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The Cooper River Marina in North Charleston. File/Staff 

The Cooper River Marina faces an uncertain future, but the public soon can weigh in on what should happen there.

Last year, the Charleston County Park and Recreation Commission floated the idea of scuttling the 125-slip marina but instead asked staff to come up with a master plan for the site.

At a Dec. 13 public meeting, staff will present two alternative options, both of which involve converting the 25 acres of high ground there into a more typical general-purpose park, Senior Planner Matt Moldenhauer said.

Both plans include elements such as trails, boardwalks, large lawns and multipurpose shelters. 

"Although there are some alternative concepts, it's really up for public discussion as to whether anything in those concepts becomes part of the final master plan," he said.  

The PRC aims to finalize its plans for the site by the middle of next year. 

The Cooper River Marina was once part of the Charleston Naval Base, serving as a recreational facility for those working and stationed there. After the base closed two decades ago, it was acquired by the county's parks department. It's about two miles north of the Ravenel bridge.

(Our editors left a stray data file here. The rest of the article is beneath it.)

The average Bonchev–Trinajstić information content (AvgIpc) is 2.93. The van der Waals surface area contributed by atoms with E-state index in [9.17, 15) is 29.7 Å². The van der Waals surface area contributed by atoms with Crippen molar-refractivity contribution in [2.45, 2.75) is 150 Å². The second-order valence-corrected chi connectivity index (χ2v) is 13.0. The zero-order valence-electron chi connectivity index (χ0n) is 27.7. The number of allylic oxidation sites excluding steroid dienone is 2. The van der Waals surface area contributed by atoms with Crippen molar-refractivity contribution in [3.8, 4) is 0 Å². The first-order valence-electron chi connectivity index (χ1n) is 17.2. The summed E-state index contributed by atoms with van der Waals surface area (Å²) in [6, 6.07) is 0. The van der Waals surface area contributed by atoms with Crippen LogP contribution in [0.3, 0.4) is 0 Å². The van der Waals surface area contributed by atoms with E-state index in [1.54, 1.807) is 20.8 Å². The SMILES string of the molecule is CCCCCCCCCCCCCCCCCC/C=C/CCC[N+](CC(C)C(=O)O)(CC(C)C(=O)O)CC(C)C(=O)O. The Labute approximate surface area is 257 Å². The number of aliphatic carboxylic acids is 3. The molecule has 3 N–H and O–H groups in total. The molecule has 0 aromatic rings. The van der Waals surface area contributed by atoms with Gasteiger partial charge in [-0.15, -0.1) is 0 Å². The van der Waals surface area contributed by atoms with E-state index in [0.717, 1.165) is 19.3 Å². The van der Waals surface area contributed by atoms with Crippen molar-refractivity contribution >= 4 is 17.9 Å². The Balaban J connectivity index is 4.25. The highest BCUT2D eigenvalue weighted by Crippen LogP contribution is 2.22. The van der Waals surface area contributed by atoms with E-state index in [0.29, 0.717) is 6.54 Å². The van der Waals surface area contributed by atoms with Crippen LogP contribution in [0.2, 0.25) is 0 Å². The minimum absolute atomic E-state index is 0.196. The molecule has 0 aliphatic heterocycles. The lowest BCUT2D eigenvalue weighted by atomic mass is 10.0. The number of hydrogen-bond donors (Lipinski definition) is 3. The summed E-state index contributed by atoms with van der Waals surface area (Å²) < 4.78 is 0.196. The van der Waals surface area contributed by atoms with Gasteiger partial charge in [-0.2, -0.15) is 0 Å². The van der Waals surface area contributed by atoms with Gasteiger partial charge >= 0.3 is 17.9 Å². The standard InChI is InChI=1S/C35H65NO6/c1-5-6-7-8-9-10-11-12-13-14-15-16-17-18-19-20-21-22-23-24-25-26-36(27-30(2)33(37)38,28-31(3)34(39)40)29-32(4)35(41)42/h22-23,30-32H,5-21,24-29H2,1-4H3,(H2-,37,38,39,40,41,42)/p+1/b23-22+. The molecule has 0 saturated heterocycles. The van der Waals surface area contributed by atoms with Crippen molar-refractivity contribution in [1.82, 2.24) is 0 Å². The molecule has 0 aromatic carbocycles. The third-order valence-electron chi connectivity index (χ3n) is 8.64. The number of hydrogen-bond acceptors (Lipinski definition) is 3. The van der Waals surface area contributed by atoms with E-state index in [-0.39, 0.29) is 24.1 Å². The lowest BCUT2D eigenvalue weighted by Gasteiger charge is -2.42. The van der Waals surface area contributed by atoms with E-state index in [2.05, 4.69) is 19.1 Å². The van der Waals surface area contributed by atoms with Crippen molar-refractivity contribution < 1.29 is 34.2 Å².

For the last fiscal year, which ended in June, the marina made a net income of roughly $334,966, PRC spokeswoman Sarah Reynolds said. It's also home to eight people who live on boats docked there. Transient boaters dock at the marina and live there for shorter periods, she said.  

The marina's future has been threatened by the Hugh K. Leatherman shipping terminal under construction next door, a 280-acre facility that will receive massive cargo ships capable of carrying 18,000 metal containers at a time.

If the marina closes, it would be a significant blow for area boaters looking for an economical dock near the Charleston Harbor.  

Previously, the PRC also discussed leasing out the marina to a third party operator, as the city of Charleston has done with its City Marina. If the county continues to operate it, it eventually would have to find a way to pay for millions of dollars in needed repairs and upgrades.

Reynolds said all three options — closure, keeping it open, leasing it to a third party — remain on the table. 

The public input meeting will be held from 6-8 p.m. in the cafeteria of Military Magnet Academy, at 2950 Carner Ave. in North Charleston. Rather than a main presentation, those dropping by can share their thoughts with the county's staff.

The PRC will collect additional feedback in an online survey that will go live after the meeting, at

Reach Chloe Johnson at 843-735-9985. Follow her on Twitter @_ChloeAJ.